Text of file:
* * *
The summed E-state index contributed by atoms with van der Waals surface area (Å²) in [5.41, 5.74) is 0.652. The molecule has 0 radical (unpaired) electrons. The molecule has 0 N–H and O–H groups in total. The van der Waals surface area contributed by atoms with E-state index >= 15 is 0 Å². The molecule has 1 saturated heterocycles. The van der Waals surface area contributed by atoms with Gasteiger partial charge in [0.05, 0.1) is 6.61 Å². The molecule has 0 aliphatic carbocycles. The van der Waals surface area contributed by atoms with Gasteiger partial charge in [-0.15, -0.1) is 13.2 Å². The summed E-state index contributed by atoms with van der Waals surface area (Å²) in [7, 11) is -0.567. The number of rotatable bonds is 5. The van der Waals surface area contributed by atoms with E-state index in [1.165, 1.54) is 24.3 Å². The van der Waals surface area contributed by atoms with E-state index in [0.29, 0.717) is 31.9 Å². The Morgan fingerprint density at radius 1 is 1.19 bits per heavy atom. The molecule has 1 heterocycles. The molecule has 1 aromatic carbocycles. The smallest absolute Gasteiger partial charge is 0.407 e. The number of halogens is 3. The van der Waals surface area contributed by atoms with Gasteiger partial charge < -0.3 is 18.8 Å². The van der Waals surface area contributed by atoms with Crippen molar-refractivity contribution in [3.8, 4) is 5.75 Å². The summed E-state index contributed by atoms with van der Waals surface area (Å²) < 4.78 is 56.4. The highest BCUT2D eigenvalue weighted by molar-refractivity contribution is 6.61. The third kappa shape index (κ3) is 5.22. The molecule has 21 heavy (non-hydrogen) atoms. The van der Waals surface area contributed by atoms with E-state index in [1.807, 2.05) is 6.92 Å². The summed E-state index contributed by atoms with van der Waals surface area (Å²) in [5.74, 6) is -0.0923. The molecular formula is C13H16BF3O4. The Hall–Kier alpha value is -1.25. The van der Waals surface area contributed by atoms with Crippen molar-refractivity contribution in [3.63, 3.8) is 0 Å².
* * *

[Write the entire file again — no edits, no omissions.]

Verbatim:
The summed E-state index contributed by atoms with van der Waals surface area (Å²) in [5.41, 5.74) is 0.652. The molecule has 0 radical (unpaired) electrons. The molecule has 0 N–H and O–H groups in total. The van der Waals surface area contributed by atoms with E-state index >= 15 is 0 Å². The molecule has 1 saturated heterocycles. The van der Waals surface area contributed by atoms with Gasteiger partial charge in [0.05, 0.1) is 6.61 Å². The molecule has 0 aliphatic carbocycles. The van der Waals surface area contributed by atoms with Gasteiger partial charge in [-0.15, -0.1) is 13.2 Å². The summed E-state index contributed by atoms with van der Waals surface area (Å²) in [7, 11) is -0.567. The number of rotatable bonds is 5. The van der Waals surface area contributed by atoms with E-state index in [1.165, 1.54) is 24.3 Å². The van der Waals surface area contributed by atoms with E-state index in [0.29, 0.717) is 31.9 Å². The Morgan fingerprint density at radius 1 is 1.19 bits per heavy atom. The molecule has 1 heterocycles. The molecule has 1 aromatic carbocycles. The smallest absolute Gasteiger partial charge is 0.407 e. The number of halogens is 3. The van der Waals surface area contributed by atoms with Gasteiger partial charge < -0.3 is 18.8 Å². The van der Waals surface area contributed by atoms with Crippen molar-refractivity contribution in [3.8, 4) is 5.75 Å². The summed E-state index contributed by atoms with van der Waals surface area (Å²) < 4.78 is 56.4. The highest BCUT2D eigenvalue weighted by molar-refractivity contribution is 6.61. The third kappa shape index (κ3) is 5.22. The molecule has 21 heavy (non-hydrogen) atoms. The van der Waals surface area contributed by atoms with E-state index in [1.807, 2.05) is 6.92 Å². The summed E-state index contributed by atoms with van der Waals surface area (Å²) in [5.74, 6) is -0.0923. The molecular formula is C13H16BF3O4. The Hall–Kier alpha value is -1.25. The van der Waals surface area contributed by atoms with Crippen molar-refractivity contribution in [3.63, 3.8) is 0 Å².